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Reporting Up: Recommendations for Log Analysis

March 24, 2019

What kind of log information should be reported up the chain?

At a certain point during log examination analysts start to ask, “What information is important enough to share with my supervisor?” This post covers useful categories of information to monitor and report that indicate potential security issues. And remember: reporting up doesn’t mean going directly to senior management. Most issues can be reported directly to an immediate supervisor.

Policy Violations

This type of information indicates someone is doing something they’re not supposed to. To identify policy violation issues, monitor:

·    Non-service accounts where, for example, a user or admin account is being used for services instead of a service account

·    Account sharing indicating multiple staff members using a single account (e.g., logins from different locations or networks at a similar time)

Significant Shifts in Statistics

Monitoring a significant change in statistics means looking at volume of particular events as an indicator that something might be wrong. Examples include:

·     Failed logins to critical resources (e.g., failed attempts on the finance server)

·     Increased communication with known malware/bad actor sites, such as identifying a list of malware domains and any users communicating with them

·     Significant uptick in bytes transferred, which suggests someone may be moving a lot of data in or out of the network

Overall Areas to Monitor and Report

There are also plenty of areas you should monitor regularly and report up if unusual activity suggests there may be an issue, such as:

·     Account types

Monitoring usage of account types like service accounts, privileged accounts (e.g., administrators, users with access to critical resources, executive accounts), dormant accounts and recently terminated accounts help identify if the account is being misused or accessed by the wrong people.  

·     Physical security

Information about access control such as badge swipes or RFID data can help identify security issues at facilities and workplaces.

·     User logins by department

Report to each department where and when users are logging in to ensure personnel access assets appropriately.

·     Login monitoring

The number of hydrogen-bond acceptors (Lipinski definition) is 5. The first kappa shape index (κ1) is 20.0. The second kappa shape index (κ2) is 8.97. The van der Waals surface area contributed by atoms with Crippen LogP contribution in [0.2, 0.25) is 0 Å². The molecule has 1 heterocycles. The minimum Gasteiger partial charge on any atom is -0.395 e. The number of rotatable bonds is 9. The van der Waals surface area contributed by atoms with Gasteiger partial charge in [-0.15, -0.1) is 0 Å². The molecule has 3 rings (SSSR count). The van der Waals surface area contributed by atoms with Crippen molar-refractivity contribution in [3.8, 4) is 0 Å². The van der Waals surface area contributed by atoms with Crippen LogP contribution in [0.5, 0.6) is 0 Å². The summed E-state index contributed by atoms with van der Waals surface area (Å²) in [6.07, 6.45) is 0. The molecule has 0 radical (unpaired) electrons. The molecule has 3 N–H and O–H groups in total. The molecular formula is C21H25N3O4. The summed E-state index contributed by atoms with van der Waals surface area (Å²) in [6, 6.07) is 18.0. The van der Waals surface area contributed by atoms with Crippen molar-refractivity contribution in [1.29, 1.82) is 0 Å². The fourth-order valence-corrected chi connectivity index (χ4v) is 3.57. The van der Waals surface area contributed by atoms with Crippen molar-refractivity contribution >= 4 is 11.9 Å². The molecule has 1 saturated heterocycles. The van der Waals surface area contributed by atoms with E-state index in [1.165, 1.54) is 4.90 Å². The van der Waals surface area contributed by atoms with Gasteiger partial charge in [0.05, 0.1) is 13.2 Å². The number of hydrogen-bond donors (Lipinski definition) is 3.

Login monitoring can include logins outside of business hours and remote logins vs.local logins to gauge after-hours or remote activity.  

·     Privileged account creation

Privileged accounts are rare, so several accounts being created may indicate an issue.

·     New software installations

If there are policies in place on what can be uploaded, tracking software installations shows if employees aren’t playing by the rules.

·     New processes in an environment

If a process is identified that was not there before, it could be an early indication of a malware compromise.

·     Bandwidth usage

Tracking bandwidth usage can include examining high usage in general and/or high-bandwidth-using users or resources (which may signal an attempt to exfiltrate data).

·     Assets connecting from a new location

If assets that connect to the network from a particular (or assigned) location are connecting from a new location, it might be a warning sign.

·     Connection attempts by stolen assets

A lost laptop or mobile device that attempts to connect to your environment may suggest a security risk.

·     Unusual patterns in downloads

This type of activity could indicate an issue—especially if tied to other unusual usage.

Conclusion      

With the volume of log data available, monitoring data related to policy violations, a significant shift in statistics, and general network activity is a good place to start reporting up.Knowing what to share with supervisors increases both the value of log data and your value to the organization.

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